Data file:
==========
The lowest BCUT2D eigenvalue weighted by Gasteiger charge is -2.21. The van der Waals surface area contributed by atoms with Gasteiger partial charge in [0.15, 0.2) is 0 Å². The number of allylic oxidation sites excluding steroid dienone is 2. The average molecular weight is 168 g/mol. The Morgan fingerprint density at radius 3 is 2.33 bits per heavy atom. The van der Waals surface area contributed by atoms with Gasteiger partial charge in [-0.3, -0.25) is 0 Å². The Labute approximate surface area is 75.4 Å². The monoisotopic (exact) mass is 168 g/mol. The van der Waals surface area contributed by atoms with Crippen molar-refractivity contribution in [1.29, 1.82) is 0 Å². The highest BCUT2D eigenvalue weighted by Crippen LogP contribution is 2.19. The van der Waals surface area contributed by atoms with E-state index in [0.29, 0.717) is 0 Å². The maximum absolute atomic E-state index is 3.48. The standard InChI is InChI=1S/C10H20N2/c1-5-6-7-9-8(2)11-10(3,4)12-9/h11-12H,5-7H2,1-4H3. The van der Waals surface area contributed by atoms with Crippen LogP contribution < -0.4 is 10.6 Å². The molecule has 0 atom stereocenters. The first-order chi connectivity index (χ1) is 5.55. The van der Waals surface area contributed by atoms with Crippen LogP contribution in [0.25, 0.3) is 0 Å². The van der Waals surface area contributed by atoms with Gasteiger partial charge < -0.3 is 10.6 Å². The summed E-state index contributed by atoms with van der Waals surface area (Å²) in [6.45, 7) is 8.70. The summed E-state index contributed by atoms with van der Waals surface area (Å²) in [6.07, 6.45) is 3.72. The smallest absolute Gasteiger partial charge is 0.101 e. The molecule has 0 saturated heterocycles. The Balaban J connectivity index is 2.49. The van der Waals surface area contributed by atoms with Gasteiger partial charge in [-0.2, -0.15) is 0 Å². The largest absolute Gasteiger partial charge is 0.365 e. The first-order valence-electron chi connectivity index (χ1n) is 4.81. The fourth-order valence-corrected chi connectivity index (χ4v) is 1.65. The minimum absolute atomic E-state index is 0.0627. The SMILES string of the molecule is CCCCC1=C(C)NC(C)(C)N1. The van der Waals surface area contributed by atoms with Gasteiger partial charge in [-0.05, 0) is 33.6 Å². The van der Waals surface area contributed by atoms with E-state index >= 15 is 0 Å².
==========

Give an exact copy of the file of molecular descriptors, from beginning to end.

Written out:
The lowest BCUT2D eigenvalue weighted by Gasteiger charge is -2.21. The van der Waals surface area contributed by atoms with Gasteiger partial charge in [0.15, 0.2) is 0 Å². The number of allylic oxidation sites excluding steroid dienone is 2. The average molecular weight is 168 g/mol. The Morgan fingerprint density at radius 3 is 2.33 bits per heavy atom. The van der Waals surface area contributed by atoms with Gasteiger partial charge in [-0.3, -0.25) is 0 Å². The Labute approximate surface area is 75.4 Å². The monoisotopic (exact) mass is 168 g/mol. The van der Waals surface area contributed by atoms with Crippen molar-refractivity contribution in [1.29, 1.82) is 0 Å². The highest BCUT2D eigenvalue weighted by Crippen LogP contribution is 2.19. The van der Waals surface area contributed by atoms with E-state index in [0.29, 0.717) is 0 Å². The maximum absolute atomic E-state index is 3.48. The standard InChI is InChI=1S/C10H20N2/c1-5-6-7-9-8(2)11-10(3,4)12-9/h11-12H,5-7H2,1-4H3. The van der Waals surface area contributed by atoms with Crippen LogP contribution < -0.4 is 10.6 Å². The molecule has 0 atom stereocenters. The first-order chi connectivity index (χ1) is 5.55. The van der Waals surface area contributed by atoms with Crippen LogP contribution in [0.25, 0.3) is 0 Å². The van der Waals surface area contributed by atoms with Gasteiger partial charge < -0.3 is 10.6 Å². The summed E-state index contributed by atoms with van der Waals surface area (Å²) in [6.45, 7) is 8.70. The summed E-state index contributed by atoms with van der Waals surface area (Å²) in [6.07, 6.45) is 3.72. The smallest absolute Gasteiger partial charge is 0.101 e. The molecule has 0 saturated heterocycles. The Balaban J connectivity index is 2.49. The van der Waals surface area contributed by atoms with Gasteiger partial charge in [-0.2, -0.15) is 0 Å². The largest absolute Gasteiger partial charge is 0.365 e. The first-order valence-electron chi connectivity index (χ1n) is 4.81. The fourth-order valence-corrected chi connectivity index (χ4v) is 1.65. The minimum absolute atomic E-state index is 0.0627. The SMILES string of the molecule is CCCCC1=C(C)NC(C)(C)N1. The van der Waals surface area contributed by atoms with Gasteiger partial charge in [-0.05, 0) is 33.6 Å². The van der Waals surface area contributed by atoms with E-state index >= 15 is 0 Å².